Top policymakers in India have started discussions on a framework that will attract global investors looking to shift manufacturing to the South Asian country, a senior government official told The Economic Times.
“This is needed as multinational companies looking at relocating from China to India would prefer flexible central laws over state laws for uniformity of operations across different locations,” the official told the daily newspaper.
The states of Uttar Pradesh, Madhya Pradesh and Gujarat have passed executive orders exempting new establishments from most labor rules. So, businesses there have been allowed to extend working hours from eight to 12 hours per day as part of the reforms.
Consultations with stakeholders were initiated by the labor ministry soon after the government’s announcement of the $266 billion (Rs 20 lakh crore) Covid-19 relief package.
“Industry has requested the government to create a right ecosystem for employers to grow while keeping in mind the wellbeing of workers,” an unnamed person familiar with the matter told the ET, adding that restricting exemption from labor laws to just new establishments (as proposed by some states) was not justified.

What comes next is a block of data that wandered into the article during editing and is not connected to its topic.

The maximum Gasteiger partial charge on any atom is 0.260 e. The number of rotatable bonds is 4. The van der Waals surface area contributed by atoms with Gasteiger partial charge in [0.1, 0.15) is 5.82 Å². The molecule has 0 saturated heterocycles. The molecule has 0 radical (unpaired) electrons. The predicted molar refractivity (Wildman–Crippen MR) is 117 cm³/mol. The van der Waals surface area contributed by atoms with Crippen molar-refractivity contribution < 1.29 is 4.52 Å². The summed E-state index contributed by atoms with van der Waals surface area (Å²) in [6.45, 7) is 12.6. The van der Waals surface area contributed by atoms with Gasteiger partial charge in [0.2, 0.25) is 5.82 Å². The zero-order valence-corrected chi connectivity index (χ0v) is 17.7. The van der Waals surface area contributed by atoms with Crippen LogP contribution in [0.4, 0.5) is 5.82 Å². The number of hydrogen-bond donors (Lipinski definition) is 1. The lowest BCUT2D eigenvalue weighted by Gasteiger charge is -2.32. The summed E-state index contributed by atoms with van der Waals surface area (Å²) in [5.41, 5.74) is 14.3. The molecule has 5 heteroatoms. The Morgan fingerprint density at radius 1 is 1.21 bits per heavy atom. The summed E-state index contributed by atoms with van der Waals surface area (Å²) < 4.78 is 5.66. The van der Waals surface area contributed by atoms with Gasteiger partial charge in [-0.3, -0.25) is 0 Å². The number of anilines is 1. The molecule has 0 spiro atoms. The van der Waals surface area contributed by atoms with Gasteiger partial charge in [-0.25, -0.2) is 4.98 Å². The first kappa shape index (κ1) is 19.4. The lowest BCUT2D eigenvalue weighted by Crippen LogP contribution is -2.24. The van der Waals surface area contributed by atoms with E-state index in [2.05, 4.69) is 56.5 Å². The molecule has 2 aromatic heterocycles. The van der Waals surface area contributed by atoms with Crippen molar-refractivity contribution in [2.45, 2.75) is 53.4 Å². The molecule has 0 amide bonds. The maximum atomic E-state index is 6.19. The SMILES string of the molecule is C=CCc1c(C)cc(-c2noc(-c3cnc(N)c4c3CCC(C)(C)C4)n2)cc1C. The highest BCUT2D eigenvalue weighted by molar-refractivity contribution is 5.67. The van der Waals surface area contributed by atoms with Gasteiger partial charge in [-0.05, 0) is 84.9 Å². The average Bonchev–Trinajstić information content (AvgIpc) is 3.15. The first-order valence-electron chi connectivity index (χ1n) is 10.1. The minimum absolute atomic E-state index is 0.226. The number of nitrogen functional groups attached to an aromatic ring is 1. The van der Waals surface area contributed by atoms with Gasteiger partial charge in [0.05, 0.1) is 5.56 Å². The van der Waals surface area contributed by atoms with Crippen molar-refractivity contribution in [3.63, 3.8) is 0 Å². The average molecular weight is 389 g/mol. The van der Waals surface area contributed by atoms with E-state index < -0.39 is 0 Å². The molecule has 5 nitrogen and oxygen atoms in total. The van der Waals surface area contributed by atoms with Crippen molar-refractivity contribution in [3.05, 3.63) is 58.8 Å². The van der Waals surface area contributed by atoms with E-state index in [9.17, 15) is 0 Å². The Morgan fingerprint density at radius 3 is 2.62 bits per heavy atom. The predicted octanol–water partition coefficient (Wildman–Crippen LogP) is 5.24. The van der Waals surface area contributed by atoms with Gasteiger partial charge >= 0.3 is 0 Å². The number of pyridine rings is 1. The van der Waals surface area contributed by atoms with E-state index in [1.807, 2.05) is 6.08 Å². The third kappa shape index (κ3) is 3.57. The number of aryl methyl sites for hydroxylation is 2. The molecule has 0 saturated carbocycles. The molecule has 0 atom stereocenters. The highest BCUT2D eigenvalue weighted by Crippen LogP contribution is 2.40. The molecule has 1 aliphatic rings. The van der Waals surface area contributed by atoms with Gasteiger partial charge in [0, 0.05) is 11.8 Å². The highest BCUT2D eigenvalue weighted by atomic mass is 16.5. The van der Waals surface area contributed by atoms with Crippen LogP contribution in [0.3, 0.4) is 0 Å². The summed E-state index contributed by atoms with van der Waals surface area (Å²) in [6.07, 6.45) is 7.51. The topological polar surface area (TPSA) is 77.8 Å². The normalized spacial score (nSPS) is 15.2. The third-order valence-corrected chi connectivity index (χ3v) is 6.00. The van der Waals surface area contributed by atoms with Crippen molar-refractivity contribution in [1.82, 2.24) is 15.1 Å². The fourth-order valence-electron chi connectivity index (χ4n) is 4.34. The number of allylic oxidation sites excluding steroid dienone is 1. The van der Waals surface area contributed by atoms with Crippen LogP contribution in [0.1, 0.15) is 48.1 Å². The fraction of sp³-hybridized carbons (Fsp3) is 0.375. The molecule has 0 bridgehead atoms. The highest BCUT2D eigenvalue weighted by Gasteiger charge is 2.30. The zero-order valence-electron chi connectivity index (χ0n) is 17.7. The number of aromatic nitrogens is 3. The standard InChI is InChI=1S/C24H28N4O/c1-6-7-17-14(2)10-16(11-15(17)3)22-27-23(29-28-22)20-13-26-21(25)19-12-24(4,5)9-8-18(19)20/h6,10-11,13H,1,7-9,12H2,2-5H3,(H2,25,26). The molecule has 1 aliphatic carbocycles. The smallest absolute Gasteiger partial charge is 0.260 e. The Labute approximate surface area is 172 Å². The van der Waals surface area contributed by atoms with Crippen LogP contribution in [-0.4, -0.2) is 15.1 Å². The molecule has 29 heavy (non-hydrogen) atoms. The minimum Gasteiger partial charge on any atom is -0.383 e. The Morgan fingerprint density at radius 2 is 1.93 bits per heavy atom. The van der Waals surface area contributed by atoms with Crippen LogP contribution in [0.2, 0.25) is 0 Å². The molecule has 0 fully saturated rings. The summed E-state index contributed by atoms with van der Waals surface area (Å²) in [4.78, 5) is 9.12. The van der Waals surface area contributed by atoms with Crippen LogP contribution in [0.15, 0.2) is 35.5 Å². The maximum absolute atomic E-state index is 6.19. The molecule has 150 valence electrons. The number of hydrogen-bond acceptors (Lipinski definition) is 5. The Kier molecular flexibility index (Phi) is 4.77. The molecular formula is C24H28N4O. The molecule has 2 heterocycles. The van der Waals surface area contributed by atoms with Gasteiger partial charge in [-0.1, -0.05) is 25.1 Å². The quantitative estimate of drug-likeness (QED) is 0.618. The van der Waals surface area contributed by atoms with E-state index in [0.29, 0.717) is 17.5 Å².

According to another informed comment, one of the proposals being examined is speeding up the reform measures.
“Ordinance route could be adopted to enact the labor codes,” this official said.
Earlier this month media reported that India’s government had reached out to more than 1,000 US businesses with an offer to relocate from China. Among those companies were medical equipment producers, food processing units, textiles, leather and makers of auto parts.
New Delhi has reportedly offered to ease tax and labor laws, and to allow easier access to land. Officials told the companies that India was more economical in terms of securing land and affordable skilled labor than if they moved back to the US or to Japan, even if overall costs were still higher than in China.
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